ON Sunday afternoon, November 17, 1918, a very large crowd of Bathurstians attended the United Peace Church Service in Kings Parade, marking the end of World War One.
It was a united service where worshippers were addressed by various clergy. It was reported that some valuable snaps of the peace celebrations had been taken by Mr Gregory, photographer, of George Street, who was preparing them on postcards.
This weekend, November 10 and 11, 2018, Bathurst will remember those servicemen and women who volunteered during the Great War and those who never returned.
The weekend is being organised by the Bathurst RSL Sub Branch and the Bathurst District Historical Society, marking a centenary since the Armistice was signed.
This coming Saturday there will be the Services Band playing in Machattie Park from 10am to 3pm and the Freedom Entry to City by the 1/19 Battalion ceremony at 11.30am on the corner of William and Russell streets.
There will be a family picnic in Kings Parade from noon with bands, singing, dancing and children’s games. Don’t forget the Remembrance Day commemoration with its 5000 poppies at 10.15am on Sunday. The Family History Group will be conducting a tour of veterans’ graves in the afternoon at 3pm.
Photos like the one featured this week will be among 350 photos on display over the Remembrance Weekend.
The Snapshots of World War One and the Wall of Valour photographic exhibition will be on display in the Walshaw Hall, near All Saints’ Cathedral, along with around 500-plus Great War artefacts, trench art, memorabilia, medals and militaria.
Snapshots of World War One has images from around Bathurst and the various battlefields overseas and many of the photos have not seen the light of day for more than 100 years. The Wall of Valour photos are of local servicemen and women, the majority from World War One, and each has a brief history if it is known.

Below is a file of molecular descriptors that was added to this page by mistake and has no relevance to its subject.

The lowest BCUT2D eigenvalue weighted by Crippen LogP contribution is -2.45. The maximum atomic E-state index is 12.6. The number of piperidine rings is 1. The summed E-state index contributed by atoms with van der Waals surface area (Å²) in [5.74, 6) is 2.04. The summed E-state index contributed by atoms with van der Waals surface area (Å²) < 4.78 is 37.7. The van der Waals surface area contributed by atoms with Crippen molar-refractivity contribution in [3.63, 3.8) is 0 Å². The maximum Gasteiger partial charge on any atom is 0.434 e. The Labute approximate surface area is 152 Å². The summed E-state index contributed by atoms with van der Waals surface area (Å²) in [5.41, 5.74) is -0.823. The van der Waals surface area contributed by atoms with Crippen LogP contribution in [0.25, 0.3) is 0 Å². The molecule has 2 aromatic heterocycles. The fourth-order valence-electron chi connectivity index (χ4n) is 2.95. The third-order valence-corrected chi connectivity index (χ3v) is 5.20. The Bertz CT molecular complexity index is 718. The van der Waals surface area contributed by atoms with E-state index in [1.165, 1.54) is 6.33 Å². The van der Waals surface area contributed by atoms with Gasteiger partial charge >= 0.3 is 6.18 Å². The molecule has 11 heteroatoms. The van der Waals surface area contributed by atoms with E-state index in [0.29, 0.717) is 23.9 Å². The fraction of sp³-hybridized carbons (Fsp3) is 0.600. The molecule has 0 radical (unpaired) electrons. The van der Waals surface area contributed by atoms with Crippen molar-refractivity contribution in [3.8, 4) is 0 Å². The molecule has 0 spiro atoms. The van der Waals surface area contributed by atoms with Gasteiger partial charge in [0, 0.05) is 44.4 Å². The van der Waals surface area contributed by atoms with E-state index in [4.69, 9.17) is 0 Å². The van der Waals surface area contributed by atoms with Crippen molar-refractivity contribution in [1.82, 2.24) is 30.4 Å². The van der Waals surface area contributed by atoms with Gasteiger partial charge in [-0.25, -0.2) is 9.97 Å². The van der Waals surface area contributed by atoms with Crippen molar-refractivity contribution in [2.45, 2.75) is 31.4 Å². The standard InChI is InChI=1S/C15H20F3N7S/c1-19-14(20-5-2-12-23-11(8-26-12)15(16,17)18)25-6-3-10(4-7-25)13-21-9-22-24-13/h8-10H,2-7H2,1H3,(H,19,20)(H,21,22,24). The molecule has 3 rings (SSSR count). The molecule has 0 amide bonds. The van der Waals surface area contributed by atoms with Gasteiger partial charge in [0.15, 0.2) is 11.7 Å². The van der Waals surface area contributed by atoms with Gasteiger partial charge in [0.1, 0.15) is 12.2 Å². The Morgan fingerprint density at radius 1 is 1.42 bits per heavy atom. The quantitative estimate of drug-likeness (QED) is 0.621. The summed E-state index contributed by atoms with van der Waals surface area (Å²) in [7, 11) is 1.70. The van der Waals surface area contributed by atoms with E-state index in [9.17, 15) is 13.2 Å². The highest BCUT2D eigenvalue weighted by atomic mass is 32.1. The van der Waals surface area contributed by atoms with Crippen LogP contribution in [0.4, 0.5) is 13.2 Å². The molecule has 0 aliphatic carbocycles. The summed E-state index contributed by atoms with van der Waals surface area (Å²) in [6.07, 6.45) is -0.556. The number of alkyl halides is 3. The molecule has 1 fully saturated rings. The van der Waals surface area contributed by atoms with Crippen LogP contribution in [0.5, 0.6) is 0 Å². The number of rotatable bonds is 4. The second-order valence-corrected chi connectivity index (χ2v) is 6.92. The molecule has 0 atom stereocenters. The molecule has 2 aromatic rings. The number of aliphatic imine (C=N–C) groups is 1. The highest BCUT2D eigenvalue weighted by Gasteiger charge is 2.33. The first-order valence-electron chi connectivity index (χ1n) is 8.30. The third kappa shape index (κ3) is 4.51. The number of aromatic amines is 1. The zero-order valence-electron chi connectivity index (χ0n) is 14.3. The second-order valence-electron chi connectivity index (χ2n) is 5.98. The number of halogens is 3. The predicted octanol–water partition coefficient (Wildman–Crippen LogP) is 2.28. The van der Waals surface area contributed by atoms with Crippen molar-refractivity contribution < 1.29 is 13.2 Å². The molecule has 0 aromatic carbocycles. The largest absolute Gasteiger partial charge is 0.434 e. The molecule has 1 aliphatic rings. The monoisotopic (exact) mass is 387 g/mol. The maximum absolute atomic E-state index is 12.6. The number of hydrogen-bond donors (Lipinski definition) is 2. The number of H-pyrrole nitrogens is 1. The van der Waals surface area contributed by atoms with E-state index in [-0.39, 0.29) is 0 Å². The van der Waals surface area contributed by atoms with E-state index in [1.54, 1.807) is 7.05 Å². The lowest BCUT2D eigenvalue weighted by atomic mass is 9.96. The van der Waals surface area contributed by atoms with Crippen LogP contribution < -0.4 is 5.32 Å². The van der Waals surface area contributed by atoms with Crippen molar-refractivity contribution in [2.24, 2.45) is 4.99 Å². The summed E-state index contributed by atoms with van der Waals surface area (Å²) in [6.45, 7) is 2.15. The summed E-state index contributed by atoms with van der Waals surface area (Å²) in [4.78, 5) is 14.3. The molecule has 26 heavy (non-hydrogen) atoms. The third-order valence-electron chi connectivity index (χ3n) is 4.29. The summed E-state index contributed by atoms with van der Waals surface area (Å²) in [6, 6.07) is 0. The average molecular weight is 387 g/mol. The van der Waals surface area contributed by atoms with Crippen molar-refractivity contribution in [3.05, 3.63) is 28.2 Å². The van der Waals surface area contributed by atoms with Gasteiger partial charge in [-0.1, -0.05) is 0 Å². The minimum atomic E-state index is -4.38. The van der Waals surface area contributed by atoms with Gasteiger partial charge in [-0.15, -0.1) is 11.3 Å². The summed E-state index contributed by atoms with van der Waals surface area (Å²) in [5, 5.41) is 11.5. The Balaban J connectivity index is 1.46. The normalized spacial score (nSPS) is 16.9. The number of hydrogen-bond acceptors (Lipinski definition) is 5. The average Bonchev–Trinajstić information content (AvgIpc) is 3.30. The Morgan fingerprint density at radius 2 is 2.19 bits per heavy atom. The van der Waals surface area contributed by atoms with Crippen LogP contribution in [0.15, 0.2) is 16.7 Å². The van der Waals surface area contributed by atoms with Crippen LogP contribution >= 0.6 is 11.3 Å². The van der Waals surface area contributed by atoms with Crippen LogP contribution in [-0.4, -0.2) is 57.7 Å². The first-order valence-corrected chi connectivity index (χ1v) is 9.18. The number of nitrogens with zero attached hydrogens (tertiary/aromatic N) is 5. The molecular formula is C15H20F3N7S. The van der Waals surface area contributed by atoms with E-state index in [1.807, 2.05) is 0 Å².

There will be no charge to see the exhibition, which will be open from 9am to 5pm on Saturday and 9am to 4pm on Sunday.
With this week’s photo, one can see only part of the great crowd in attendance at the United Peace Service.
The Model Band was in attendance under Mr L. Lupp and rendered music for the various appropriate hymns. The band played a fine rendition of Lead Kindly Light and several plates went around to raise money for Jack’s Day.
The All Saints’ Cathedral choir led the singing. Seating accommodation was provided for several hundred elderly people. Commandant Walkins of the Salvation Army gave out the opening hymn.
Methodist minister Rev W.M. Woodhouse led the gathering in reciting the Lord’s Prayer, after which Rev Pendleton Stewart, B.A., delivered an address stating our soldiers and sailors died, our women suffered the loss of their hearts’ treasure, because they believed that it was the price that must be paid for some great, good cause.
“Our peace today is a great debt we owe to the men who have given dear life for us,” he said.
A portion of the scriptures was read by Rev L.H. Jaggers (Baptist Church), and Rev G.A. McDonald (Congregational Church) gave a short address.
The war from 1914 to 1918 took a toll on the inhabitants of Bathurst and district. Peace was finally secured by the signing of an armistice on November 11, 1918.
Many in the crowd got quite emotional as they sang the national anthem God Save The King and Rule Britannia with great gusto. Bunting, in the colours of the Allies, decorated the Boer War Memorial on which several young boys had climbed. Several large flags were also hoisted up for the occasion.
For further information on the Remembrance Weekend, contact Alan McRae on 6331 5404 or email firstname.lastname@example.org